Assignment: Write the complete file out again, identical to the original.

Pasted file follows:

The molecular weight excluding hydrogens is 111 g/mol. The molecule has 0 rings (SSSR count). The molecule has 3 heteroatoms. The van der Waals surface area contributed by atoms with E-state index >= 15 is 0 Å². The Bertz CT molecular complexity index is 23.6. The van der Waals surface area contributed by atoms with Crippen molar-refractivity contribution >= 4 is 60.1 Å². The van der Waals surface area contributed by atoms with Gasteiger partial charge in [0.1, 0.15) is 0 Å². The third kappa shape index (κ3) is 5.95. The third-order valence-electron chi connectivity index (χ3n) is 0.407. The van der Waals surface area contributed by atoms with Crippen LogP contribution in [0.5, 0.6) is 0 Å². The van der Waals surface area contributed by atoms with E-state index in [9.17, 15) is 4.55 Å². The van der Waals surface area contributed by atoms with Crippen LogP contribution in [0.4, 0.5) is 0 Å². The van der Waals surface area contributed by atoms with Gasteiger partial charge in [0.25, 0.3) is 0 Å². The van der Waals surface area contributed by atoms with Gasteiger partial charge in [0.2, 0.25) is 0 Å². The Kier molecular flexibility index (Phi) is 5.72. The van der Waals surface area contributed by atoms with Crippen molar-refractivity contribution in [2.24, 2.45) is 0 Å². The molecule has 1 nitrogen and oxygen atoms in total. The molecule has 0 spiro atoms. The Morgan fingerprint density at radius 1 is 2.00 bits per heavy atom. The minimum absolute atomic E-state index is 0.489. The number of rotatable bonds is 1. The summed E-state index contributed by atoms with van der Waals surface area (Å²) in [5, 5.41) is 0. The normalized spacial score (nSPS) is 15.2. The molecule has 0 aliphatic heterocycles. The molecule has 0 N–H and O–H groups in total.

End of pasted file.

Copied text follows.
The molecular weight excluding hydrogens is 111 g/mol. The molecule has 0 rings (SSSR count). The molecule has 3 heteroatoms. The van der Waals surface area contributed by atoms with E-state index >= 15 is 0 Å². The Bertz CT molecular complexity index is 23.6. The van der Waals surface area contributed by atoms with Crippen molar-refractivity contribution >= 4 is 60.1 Å². The van der Waals surface area contributed by atoms with Gasteiger partial charge in [0.1, 0.15) is 0 Å². The third kappa shape index (κ3) is 5.95. The third-order valence-electron chi connectivity index (χ3n) is 0.407. The van der Waals surface area contributed by atoms with Crippen LogP contribution in [0.5, 0.6) is 0 Å². The van der Waals surface area contributed by atoms with E-state index in [9.17, 15) is 4.55 Å². The van der Waals surface area contributed by atoms with Crippen LogP contribution in [0.4, 0.5) is 0 Å². The van der Waals surface area contributed by atoms with Gasteiger partial charge in [0.25, 0.3) is 0 Å². The van der Waals surface area contributed by atoms with Gasteiger partial charge in [0.2, 0.25) is 0 Å². The Kier molecular flexibility index (Phi) is 5.72. The van der Waals surface area contributed by atoms with Crippen molar-refractivity contribution in [2.24, 2.45) is 0 Å². The molecule has 1 nitrogen and oxygen atoms in total. The molecule has 0 spiro atoms. The Morgan fingerprint density at radius 1 is 2.00 bits per heavy atom. The minimum absolute atomic E-state index is 0.489. The number of rotatable bonds is 1. The summed E-state index contributed by atoms with van der Waals surface area (Å²) in [5, 5.41) is 0. The normalized spacial score (nSPS) is 15.2. The molecule has 0 aliphatic heterocycles. The molecule has 0 N–H and O–H groups in total.